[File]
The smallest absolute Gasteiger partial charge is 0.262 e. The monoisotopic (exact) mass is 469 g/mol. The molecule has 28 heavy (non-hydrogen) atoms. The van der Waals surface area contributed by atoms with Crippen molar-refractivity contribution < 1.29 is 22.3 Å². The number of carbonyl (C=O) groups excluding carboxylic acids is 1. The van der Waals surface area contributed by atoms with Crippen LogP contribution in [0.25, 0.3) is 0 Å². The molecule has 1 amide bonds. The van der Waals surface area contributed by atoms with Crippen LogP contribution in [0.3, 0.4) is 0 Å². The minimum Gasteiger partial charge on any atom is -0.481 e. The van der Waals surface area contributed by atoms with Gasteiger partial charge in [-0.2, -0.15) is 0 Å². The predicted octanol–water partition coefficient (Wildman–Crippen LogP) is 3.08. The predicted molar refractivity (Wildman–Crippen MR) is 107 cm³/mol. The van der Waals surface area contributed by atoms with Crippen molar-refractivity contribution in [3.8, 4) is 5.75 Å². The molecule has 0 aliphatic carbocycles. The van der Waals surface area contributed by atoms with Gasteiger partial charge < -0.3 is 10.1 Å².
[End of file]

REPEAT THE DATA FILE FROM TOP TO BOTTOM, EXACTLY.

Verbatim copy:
The smallest absolute Gasteiger partial charge is 0.262 e. The monoisotopic (exact) mass is 469 g/mol. The molecule has 28 heavy (non-hydrogen) atoms. The van der Waals surface area contributed by atoms with Crippen molar-refractivity contribution < 1.29 is 22.3 Å². The number of carbonyl (C=O) groups excluding carboxylic acids is 1. The van der Waals surface area contributed by atoms with Crippen LogP contribution in [0.25, 0.3) is 0 Å². The molecule has 1 amide bonds. The van der Waals surface area contributed by atoms with Crippen LogP contribution in [0.3, 0.4) is 0 Å². The minimum Gasteiger partial charge on any atom is -0.481 e. The van der Waals surface area contributed by atoms with Gasteiger partial charge in [-0.2, -0.15) is 0 Å². The predicted octanol–water partition coefficient (Wildman–Crippen LogP) is 3.08. The predicted molar refractivity (Wildman–Crippen MR) is 107 cm³/mol. The van der Waals surface area contributed by atoms with Crippen molar-refractivity contribution in [3.8, 4) is 5.75 Å². The molecule has 0 aliphatic carbocycles. The van der Waals surface area contributed by atoms with Gasteiger partial charge < -0.3 is 10.1 Å².